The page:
The present study explores the distribution, phylogenetic relationships, and population structure of the An. sundaicus complex in Indonesia. Morphological characters were compared with clades identified from DNA markers—genes encoding mtDNA COI and cytochrome-b (cytb), and the rDNA ITS2 region. The COI sub-unit gene has been widely used in anopheline systematics and population structure studies , while the ITS2 region shows low co-evolutionary intra-specific and high inter-specific variation , and serves a valuable marker for the molecular characterization of anopheline species [29, 30].
This study was approved by the Ethics Committee of Research in Health, Medical Faculty of Hasanuddin University, Makassar, Indonesia (No.0868/H126.96.36.199.31/PP36-KOMETIK/2011) and endorsed by the Eijkman Institute Research Ethics Committee, Jakarta, Indonesia (No. 51; 29 December, 2011). Both committees include a certified veterinarian to oversee and ensure the well-being of animals (animal-baited trapping) used in this study.
Female Anopheles mosquitoes were collected as part of independent studies on malaria and mosquito bionomics in Indonesia between 2007 and 2015. Geo-coordinates of collection locations are provided in Table 1. Mosquitoes were collected using human-landing catches (HLC), animal-baited traps, and larval collections, from seven provinces: North Sumatra, Bangka-Belitung islands, South Lampung, Enggano Island (Bengkulu), West Java, West Nusa Tenggara, and East Nusa Tenggara (Fig 1), representing 12 specific locations (Table 1).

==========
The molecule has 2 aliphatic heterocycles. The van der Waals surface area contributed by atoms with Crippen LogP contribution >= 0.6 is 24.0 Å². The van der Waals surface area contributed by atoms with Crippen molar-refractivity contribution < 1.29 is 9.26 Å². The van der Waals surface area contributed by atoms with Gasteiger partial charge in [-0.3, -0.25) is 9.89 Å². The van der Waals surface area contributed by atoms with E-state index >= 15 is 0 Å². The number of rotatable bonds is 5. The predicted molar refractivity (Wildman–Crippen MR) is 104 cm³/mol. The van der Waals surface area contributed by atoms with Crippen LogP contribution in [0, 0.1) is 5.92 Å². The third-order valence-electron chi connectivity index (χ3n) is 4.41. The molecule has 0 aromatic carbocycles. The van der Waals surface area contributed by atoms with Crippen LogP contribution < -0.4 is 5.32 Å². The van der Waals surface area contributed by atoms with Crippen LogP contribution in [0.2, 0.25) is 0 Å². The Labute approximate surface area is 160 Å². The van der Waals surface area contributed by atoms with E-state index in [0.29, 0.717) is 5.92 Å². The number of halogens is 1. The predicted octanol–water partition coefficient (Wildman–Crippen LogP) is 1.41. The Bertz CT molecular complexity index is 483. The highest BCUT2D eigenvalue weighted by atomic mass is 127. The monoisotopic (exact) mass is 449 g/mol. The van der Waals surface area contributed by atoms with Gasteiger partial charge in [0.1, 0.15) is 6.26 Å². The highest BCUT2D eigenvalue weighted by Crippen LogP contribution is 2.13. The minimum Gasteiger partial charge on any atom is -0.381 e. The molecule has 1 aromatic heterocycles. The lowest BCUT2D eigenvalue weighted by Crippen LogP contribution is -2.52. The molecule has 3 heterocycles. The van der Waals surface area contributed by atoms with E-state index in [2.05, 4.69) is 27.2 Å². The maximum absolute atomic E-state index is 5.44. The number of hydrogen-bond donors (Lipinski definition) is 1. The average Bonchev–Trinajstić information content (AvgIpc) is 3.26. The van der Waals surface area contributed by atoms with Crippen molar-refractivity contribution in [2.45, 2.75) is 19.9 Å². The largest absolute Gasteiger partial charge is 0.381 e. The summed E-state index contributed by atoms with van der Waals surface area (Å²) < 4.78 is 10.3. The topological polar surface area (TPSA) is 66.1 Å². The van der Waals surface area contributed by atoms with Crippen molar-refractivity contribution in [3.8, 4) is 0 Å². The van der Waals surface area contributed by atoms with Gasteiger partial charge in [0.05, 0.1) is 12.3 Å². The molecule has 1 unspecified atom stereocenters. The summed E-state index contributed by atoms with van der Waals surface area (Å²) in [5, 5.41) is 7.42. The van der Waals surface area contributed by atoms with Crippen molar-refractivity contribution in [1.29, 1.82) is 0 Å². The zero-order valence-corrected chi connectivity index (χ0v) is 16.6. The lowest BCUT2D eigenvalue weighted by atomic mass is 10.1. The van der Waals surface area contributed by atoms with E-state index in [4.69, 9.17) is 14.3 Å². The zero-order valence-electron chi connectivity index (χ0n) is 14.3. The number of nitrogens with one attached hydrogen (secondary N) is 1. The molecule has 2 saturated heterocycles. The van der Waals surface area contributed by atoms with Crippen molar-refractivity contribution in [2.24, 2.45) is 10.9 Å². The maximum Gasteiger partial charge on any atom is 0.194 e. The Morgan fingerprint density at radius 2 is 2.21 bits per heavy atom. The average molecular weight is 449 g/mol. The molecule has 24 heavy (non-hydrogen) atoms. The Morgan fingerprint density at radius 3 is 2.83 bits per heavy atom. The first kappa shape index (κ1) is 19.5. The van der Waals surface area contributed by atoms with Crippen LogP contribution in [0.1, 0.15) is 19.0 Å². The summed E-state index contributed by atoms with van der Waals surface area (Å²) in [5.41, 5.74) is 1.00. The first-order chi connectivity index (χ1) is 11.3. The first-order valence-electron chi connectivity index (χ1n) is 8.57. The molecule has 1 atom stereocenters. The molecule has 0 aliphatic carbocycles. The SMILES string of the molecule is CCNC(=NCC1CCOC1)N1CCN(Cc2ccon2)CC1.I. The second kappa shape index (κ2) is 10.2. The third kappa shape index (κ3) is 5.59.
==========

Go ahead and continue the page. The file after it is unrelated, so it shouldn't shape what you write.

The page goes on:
The seven collection areas (provinces), comprising 12 collection sites for An. sundaicus s.l. in Indonesia (1) North Sumatra, (2) Bangka-Belitung, (3) Bengkulu (Enggano Is.), (4) South Lampung, (5) West Java, (6) West Nusa Tenggara, and (7) East Nusa Tenggara. The dashed lines are biogeographical transition zones the separate Asia and Australasia. The transitional zone between the Wallace’s and Weber’s lines is termed ‘Wallacea’. Plants and animals related to Asian species are found to the north-west. Australasian species are found mainly to the south-east, with a small inter-mix of Asian species as seen with An. sundaicus. This species complex is not found east of Weber’s or Lydekker’s lines. Map from Natural Earth. https://www.naturalearthdata.com/.
Human landing catch
At the beginning of a study in each site, local people were asked their willingness to participate in HLCs. After obtaining informed consent, healthy adult male and female volunteers, were trained to collect mosquitoes that landed on their exposed legs using a mouth aspirator and place them in holding cups. Each collection night, HLCs were conducted both indoors and outdoors from 18.00–06.00 h with a 10-minute rest period every hour. The number of collection nights varied by study. After study participation, HLC volunteers were contacted for one month for tracking and treating any possible mosquito-borne infections the result of their participation.
Animal-baited tent trap